Iterative design The equations of the node method of linear structural analysis may be written in the form HF=P ~uilib~um F= KA

Hooke’s law

A =NS

member-node displacement relationship.

(1)

Briefly, F and A are the (b x 1) member force and displacement matrices, P and 6 are the (n x I) node force and displa~ment matrices, K is the (b x b) primitive sti&ess matrix, and N, the (b x n) generalized incidence matrix. It is most common to solve equation (1) as 6 = (RKI?) - ‘P 1263

(2)

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W. R. SPILLERS and S. AL-BANNA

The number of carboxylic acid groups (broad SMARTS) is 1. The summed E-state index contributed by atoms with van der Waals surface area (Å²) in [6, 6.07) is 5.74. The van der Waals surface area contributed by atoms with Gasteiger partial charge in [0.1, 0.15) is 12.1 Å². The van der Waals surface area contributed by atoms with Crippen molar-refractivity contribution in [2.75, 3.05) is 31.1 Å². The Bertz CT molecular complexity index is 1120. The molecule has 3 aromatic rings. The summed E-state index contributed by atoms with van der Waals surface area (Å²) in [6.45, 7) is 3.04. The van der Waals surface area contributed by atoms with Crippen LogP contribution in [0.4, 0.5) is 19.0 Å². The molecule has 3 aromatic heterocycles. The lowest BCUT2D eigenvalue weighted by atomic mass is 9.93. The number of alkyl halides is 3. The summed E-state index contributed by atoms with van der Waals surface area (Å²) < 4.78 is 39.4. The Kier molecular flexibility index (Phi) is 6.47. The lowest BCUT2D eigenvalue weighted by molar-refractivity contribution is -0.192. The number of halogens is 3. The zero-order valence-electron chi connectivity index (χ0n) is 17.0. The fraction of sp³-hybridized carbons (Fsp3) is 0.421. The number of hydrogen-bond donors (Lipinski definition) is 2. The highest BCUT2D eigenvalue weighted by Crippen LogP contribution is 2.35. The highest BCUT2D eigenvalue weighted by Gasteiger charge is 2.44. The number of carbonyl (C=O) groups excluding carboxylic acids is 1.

from which F and A can be found easily. While equation (1) imply a skeletal structure, it should be noted that when continuous systems such as plates, shells, and solids are written in discrete form using finite difference or finite element techniques, their appearance is identical with equation (1). Since the matrices F, A, and S can be written as functions of the matrix K, the optimal design problem can be stated in terms of finding the primitive stiffness matrix K which corresponds to minimum weight or cost while satisfying certain associated side conditions. As a rule this is a nonlinear programming problem of considerable complexity. In the case of the truss problem mentioned above, simplification was achieved by relaxing Hooke’s law (which of course opens the question of elastic realizability). That technique will again be used here but the more complex classes of structures as a rule do not reduce to linear programming problems as does the truss; there are, however, classes of structures which reduce to homogeneous programming problems with linear constrains-the next step up in complexity from linear programming. Formally, iterative design proceeds in the following manner. At the mth step the member forces I;(“” are computed from equation (1) using the primitive stiffness matrix Pm) as J’(“‘)= j+“‘N([email protected]“N)